Child abuse has a lot to do with Turkey’s society and politics
ISTANBUL - A recently revealed scandal about an Istanbul hospital allegedly covering up dozens of pregnancies of underage girls reignited discussions in Turkey about child marriages and sexual abuse of children, with critics accusing the government of failing to protect society’s most vulnerable members.
The scandal, first reported January 17 by the Hurriyet newspaper, details how the Kanuni Sultan Suleyman Training and Research Hospital in the Kucukcekmece district treated 115 pregnant underage girls, 39 of whom were Syrian nationals, in the first five months of 2017. The reports came out after a psychologist working at the hospital contacted the Kucukcekmece prosecutor’s office. Women’s and children’s rights activists said the case was just the tip of the iceberg.
The Turkish government has launched an investigation into the alleged cover-up by hospital staff. “If anyone is responsible, they will be brought to justice,” said Turkish Health Minister Ahmet Demircan. The Kucukcekmece prosecutor’s office announced that investigations into two civil servants had been initiated and both the Turkish health and family ministries have started probes into the case.
However, critics said the problem of widespread child abuse in Turkey points to deeper, structural problems. Selen Dogan of the women’s rights advocacy group Ucan Supurge Kadin Iletisim ve Arastirma Dernegi (Flying Broom Woman’s Communication and Research Association), said Turkish authorities lacked the political will, a sustainable or efficient strategy and the necessary expertise to combat child abuse. The government has frequently been defensive when confronted with cases of abuse and violence against women and children.
“They’d rather blame the media for stirring up criticism while arguing that they were already working on the issue. They try to cover it up, reject all responsibility, keep the problem silent,” Dogan said. “That cannot be the stance of a public institution. By trying to cover up the problem, they become complicit in the crime.”
Hospitals in Turkey are required to inform authorities of pregnancies involving girls under the age of 18. If they are under the age of 15, the cases are automatically treated as sexual abuse. In all other cases, however, Turkish law leaves it to health staff to decide if the pregnant girl had been subject to threats, violence or other forms of coercion. Only then or if the girl or her legal guardian decides will the police be notified of the underage pregnancy.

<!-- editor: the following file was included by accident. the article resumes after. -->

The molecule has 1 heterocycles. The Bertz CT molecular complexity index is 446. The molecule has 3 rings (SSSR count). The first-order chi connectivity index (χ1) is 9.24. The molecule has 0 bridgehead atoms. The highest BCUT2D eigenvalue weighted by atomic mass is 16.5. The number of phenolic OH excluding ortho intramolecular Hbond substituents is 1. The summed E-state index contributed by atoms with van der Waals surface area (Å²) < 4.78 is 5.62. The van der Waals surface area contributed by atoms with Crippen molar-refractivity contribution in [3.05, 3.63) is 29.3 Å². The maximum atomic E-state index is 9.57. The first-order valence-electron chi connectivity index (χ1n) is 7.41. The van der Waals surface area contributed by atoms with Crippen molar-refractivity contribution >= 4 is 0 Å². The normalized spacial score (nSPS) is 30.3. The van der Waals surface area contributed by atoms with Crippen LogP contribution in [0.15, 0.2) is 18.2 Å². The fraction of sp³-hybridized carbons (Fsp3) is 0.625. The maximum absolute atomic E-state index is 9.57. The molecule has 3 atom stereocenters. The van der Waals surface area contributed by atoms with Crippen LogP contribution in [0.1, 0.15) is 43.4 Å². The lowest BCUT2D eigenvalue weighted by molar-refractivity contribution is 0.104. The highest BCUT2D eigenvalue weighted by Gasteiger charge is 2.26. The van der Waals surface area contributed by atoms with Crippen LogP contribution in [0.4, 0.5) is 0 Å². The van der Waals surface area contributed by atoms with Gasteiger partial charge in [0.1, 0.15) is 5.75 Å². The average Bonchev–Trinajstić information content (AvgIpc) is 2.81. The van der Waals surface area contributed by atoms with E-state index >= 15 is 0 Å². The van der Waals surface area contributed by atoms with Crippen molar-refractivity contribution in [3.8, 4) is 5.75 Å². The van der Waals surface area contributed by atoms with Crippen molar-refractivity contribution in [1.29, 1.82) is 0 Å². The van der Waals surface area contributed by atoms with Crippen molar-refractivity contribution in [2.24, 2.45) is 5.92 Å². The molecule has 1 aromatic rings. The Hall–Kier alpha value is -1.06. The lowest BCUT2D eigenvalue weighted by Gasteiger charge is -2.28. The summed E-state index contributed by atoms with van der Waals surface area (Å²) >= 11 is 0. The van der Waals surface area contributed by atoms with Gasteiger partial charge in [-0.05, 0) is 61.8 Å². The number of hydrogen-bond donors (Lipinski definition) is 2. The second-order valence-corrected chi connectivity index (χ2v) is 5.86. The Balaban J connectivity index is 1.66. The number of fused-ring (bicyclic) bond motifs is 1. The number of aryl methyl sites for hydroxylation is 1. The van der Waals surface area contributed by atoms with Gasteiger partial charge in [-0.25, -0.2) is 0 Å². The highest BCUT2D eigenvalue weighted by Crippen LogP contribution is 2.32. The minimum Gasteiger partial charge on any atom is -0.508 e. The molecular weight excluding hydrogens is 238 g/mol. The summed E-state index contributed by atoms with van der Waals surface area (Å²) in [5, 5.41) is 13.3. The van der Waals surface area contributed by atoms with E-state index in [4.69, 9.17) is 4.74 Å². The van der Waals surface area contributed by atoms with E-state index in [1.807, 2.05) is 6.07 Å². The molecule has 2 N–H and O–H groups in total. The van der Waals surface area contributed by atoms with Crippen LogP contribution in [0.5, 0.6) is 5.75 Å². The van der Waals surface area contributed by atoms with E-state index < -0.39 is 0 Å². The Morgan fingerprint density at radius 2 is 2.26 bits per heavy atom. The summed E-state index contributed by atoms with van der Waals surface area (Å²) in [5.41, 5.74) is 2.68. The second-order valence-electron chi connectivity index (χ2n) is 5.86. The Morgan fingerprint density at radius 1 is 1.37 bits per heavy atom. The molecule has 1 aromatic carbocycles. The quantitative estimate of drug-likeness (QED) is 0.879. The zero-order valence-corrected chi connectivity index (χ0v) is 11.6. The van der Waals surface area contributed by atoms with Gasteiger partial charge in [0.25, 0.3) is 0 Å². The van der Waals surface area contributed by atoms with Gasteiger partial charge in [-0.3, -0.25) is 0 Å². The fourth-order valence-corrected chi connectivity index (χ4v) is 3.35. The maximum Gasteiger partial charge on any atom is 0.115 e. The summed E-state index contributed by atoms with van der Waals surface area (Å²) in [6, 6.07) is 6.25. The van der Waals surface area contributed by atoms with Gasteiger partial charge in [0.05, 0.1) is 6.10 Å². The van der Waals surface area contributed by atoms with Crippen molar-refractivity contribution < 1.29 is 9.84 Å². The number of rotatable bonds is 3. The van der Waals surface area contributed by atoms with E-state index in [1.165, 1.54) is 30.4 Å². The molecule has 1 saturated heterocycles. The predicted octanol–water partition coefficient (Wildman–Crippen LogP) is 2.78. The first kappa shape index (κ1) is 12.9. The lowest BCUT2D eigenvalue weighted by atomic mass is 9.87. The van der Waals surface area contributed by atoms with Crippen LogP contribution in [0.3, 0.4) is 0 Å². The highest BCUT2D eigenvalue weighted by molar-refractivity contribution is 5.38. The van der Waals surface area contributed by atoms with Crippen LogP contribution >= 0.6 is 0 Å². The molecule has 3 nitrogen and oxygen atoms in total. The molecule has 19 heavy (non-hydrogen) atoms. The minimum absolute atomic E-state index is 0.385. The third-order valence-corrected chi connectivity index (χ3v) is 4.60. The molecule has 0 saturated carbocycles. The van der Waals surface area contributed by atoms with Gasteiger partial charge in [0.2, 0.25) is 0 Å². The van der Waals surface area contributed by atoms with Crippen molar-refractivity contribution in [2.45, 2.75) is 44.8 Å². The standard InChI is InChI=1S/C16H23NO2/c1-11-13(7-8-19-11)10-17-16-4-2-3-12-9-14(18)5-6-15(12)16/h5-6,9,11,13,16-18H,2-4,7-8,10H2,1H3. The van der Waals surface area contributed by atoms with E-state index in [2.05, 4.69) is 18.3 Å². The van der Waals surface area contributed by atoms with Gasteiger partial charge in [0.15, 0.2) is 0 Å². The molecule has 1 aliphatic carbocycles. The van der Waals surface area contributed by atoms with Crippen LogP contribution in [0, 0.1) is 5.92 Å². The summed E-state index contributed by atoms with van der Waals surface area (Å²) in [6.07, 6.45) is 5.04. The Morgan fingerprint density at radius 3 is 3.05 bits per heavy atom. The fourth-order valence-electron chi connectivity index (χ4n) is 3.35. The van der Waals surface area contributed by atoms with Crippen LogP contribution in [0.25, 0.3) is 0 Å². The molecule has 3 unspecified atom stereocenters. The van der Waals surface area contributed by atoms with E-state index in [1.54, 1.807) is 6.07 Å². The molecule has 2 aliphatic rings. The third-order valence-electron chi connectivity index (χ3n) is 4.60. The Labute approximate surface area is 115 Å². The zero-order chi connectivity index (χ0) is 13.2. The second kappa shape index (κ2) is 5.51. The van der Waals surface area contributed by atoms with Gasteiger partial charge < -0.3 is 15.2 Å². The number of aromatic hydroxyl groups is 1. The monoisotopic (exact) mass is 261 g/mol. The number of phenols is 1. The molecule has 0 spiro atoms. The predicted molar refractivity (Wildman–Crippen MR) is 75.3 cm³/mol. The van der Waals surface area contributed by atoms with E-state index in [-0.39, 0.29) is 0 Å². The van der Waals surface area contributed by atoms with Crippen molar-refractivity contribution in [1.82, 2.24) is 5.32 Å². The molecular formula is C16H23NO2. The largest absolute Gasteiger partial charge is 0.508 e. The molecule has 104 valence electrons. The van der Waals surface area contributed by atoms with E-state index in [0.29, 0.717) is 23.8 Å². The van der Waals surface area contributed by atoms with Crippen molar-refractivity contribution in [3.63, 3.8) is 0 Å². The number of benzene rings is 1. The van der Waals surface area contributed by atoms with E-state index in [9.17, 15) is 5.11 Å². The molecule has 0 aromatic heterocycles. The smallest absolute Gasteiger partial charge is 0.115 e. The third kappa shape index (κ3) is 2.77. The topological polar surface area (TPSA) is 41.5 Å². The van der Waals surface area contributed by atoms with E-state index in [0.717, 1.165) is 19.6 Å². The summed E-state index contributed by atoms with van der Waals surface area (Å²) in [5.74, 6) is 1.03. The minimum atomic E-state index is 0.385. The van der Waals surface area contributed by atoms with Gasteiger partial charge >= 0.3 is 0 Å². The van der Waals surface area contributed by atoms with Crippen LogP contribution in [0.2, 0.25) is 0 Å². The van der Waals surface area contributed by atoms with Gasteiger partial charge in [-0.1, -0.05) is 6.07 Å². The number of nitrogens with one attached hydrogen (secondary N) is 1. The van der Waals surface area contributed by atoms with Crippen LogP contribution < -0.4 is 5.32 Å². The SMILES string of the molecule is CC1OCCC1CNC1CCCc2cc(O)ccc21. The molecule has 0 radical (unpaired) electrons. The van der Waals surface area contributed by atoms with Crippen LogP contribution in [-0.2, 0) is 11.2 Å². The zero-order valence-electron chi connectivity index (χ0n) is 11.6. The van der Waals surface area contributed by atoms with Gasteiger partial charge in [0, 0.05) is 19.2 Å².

Legal experts warned that approach protected the perpetrators rather than the victims.
“There are many reasons why a victim of abuse would not dare to speak up or why the legal guardians of the child would want to keep a possible crime silent,” said Gulseren Yoleri, a human rights lawyer who heads the Istanbul branch of the Human Rights Association (IHD). “This is why the legal differentiation between children under 15 and children between the ages of 15 and 18 urgently needs to be changed.”
In the Kucukcekmece hospital scandal, 38 children were under the age of 15 when they conceived, Hurriyet reported. “According to the UN Convention on the Rights of the Child, which Turkey has ratified, everyone under the age of 18 is a child,” Yoleri said.
Adding to the problem, she said, was the issue of child marriage, which is seen as normal in Turkey. It is ignored, or even facilitated, both by public institutions and civil law. Research by the Women’s Research Centre at Ankara’s Gazi University in 2015 showed how child marriages in Turkey were often used to cover up sexual abuse. In Turkey, the minimum age for marriage is 17 for both men and women but exceptions can be made with the consent of legal guardians.
Turkey last November implemented a controversial law that allows state-registered religious scholars to conduct civil marriage ceremonies, a proposal slammed by critics for facilitating child marriages and the sexual abuse of underage girls.
Turkish women’s rights groups said that many child brides in Turkey come from Syrian families who entered the country as refugees and are especially vulnerable to abuse and exploitation.
In January, the Directorate of Religious Affairs, Diyanet, caused public outcry after saying that girls as young as 9 could marry under Islamic law. The institution later said that it was only referring to points of Islamic law and that it did not endorse early marriages.
Opposition politicians and activists in Turkey have long decried the instrumentalisation of religion in politics by the ruling Justice and Development Party (AKP) and warned that the country was regressing in many areas, such as education and women’s rights.
“This conservative turn did not happen overnight,” said Dogan, “but there is one thing we need to remember: We talk about child abuse, about the murder of women, about online violence, about war and violent conflict. What we have to ask ourselves is: ‘What we are protecting with this conservatism?’ The people have to ask themselves about the consequences of their choices.”
Dozens of women’s and children’s rights organisations around the country were shut down after the state issued an emergency decree following the failed military coup of July 15, 2016. Human rights defenders were detained, with some still in pretrial detention.
“This has had an additional detrimental effect on our work,” said Yoleri. “These NGOs and associations not only help to lobby against rights abuses and create public awareness but they also collect the necessary data and have the expertise to inform politicians, government offices and therefore are able to achieve important policy changes. The closures have left a big hole in that area.”